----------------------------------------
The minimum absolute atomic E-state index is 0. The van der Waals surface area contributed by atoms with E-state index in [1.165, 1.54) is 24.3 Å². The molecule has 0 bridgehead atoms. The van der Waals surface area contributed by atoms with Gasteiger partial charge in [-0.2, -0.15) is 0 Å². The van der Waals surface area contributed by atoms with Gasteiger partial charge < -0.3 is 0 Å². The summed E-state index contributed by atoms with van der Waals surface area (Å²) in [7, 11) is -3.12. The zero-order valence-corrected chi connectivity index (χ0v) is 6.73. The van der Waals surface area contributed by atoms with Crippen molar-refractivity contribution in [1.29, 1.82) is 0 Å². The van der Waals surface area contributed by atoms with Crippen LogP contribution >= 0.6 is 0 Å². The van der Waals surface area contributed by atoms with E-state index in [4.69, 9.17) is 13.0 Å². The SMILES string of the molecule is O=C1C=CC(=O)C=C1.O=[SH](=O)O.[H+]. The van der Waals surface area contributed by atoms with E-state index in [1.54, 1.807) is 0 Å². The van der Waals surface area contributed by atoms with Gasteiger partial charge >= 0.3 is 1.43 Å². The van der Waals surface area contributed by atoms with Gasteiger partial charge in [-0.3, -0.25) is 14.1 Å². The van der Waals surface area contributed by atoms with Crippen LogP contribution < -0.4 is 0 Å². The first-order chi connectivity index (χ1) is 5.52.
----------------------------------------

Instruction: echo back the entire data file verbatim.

The minimum absolute atomic E-state index is 0. The van der Waals surface area contributed by atoms with E-state index in [1.165, 1.54) is 24.3 Å². The molecule has 0 bridgehead atoms. The van der Waals surface area contributed by atoms with Gasteiger partial charge in [-0.2, -0.15) is 0 Å². The van der Waals surface area contributed by atoms with Gasteiger partial charge < -0.3 is 0 Å². The summed E-state index contributed by atoms with van der Waals surface area (Å²) in [7, 11) is -3.12. The zero-order valence-corrected chi connectivity index (χ0v) is 6.73. The van der Waals surface area contributed by atoms with Crippen molar-refractivity contribution in [1.29, 1.82) is 0 Å². The van der Waals surface area contributed by atoms with Crippen LogP contribution >= 0.6 is 0 Å². The van der Waals surface area contributed by atoms with E-state index in [4.69, 9.17) is 13.0 Å². The SMILES string of the molecule is O=C1C=CC(=O)C=C1.O=[SH](=O)O.[H+]. The van der Waals surface area contributed by atoms with E-state index in [1.54, 1.807) is 0 Å². The van der Waals surface area contributed by atoms with Gasteiger partial charge >= 0.3 is 1.43 Å². The van der Waals surface area contributed by atoms with Gasteiger partial charge in [-0.3, -0.25) is 14.1 Å². The van der Waals surface area contributed by atoms with Crippen LogP contribution < -0.4 is 0 Å². The first-order chi connectivity index (χ1) is 5.52.